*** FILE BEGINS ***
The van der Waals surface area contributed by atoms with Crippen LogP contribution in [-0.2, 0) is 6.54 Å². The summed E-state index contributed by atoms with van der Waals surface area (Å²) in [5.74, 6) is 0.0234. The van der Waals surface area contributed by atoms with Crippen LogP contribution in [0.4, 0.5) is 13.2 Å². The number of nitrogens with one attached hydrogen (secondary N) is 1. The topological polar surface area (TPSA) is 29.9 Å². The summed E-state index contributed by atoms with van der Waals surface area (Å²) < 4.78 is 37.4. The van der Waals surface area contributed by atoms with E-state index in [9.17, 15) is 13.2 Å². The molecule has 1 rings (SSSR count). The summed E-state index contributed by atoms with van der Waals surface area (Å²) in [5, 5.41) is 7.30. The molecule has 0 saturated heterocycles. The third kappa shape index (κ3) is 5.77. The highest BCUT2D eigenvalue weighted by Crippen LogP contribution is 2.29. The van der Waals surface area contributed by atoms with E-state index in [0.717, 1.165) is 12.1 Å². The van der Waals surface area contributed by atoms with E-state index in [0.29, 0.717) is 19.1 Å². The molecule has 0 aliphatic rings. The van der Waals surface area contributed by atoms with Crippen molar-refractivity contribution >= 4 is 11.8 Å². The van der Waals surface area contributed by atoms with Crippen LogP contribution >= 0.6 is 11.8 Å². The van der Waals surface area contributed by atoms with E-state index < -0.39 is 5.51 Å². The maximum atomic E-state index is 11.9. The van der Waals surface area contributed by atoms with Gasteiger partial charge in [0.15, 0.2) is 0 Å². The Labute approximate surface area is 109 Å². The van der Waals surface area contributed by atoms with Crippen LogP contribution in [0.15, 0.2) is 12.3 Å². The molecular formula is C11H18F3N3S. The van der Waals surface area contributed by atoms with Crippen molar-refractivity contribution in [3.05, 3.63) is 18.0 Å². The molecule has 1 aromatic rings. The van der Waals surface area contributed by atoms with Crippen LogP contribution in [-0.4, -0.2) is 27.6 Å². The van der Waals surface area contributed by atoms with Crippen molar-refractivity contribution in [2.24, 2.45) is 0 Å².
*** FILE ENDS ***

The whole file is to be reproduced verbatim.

The van der Waals surface area contributed by atoms with Crippen LogP contribution in [-0.2, 0) is 6.54 Å². The summed E-state index contributed by atoms with van der Waals surface area (Å²) in [5.74, 6) is 0.0234. The van der Waals surface area contributed by atoms with Crippen LogP contribution in [0.4, 0.5) is 13.2 Å². The number of nitrogens with one attached hydrogen (secondary N) is 1. The topological polar surface area (TPSA) is 29.9 Å². The summed E-state index contributed by atoms with van der Waals surface area (Å²) < 4.78 is 37.4. The van der Waals surface area contributed by atoms with E-state index in [9.17, 15) is 13.2 Å². The molecule has 1 rings (SSSR count). The summed E-state index contributed by atoms with van der Waals surface area (Å²) in [5, 5.41) is 7.30. The molecule has 0 saturated heterocycles. The third kappa shape index (κ3) is 5.77. The highest BCUT2D eigenvalue weighted by Crippen LogP contribution is 2.29. The van der Waals surface area contributed by atoms with E-state index in [0.717, 1.165) is 12.1 Å². The van der Waals surface area contributed by atoms with E-state index in [0.29, 0.717) is 19.1 Å². The molecule has 0 aliphatic rings. The van der Waals surface area contributed by atoms with Crippen molar-refractivity contribution >= 4 is 11.8 Å². The van der Waals surface area contributed by atoms with Crippen LogP contribution >= 0.6 is 11.8 Å². The van der Waals surface area contributed by atoms with E-state index < -0.39 is 5.51 Å². The maximum atomic E-state index is 11.9. The van der Waals surface area contributed by atoms with Gasteiger partial charge in [0.15, 0.2) is 0 Å². The Labute approximate surface area is 109 Å². The van der Waals surface area contributed by atoms with Crippen LogP contribution in [0.15, 0.2) is 12.3 Å². The molecular formula is C11H18F3N3S. The van der Waals surface area contributed by atoms with Crippen molar-refractivity contribution in [3.05, 3.63) is 18.0 Å². The molecule has 1 aromatic rings. The van der Waals surface area contributed by atoms with Crippen LogP contribution in [-0.4, -0.2) is 27.6 Å². The van der Waals surface area contributed by atoms with Crippen molar-refractivity contribution in [2.24, 2.45) is 0 Å².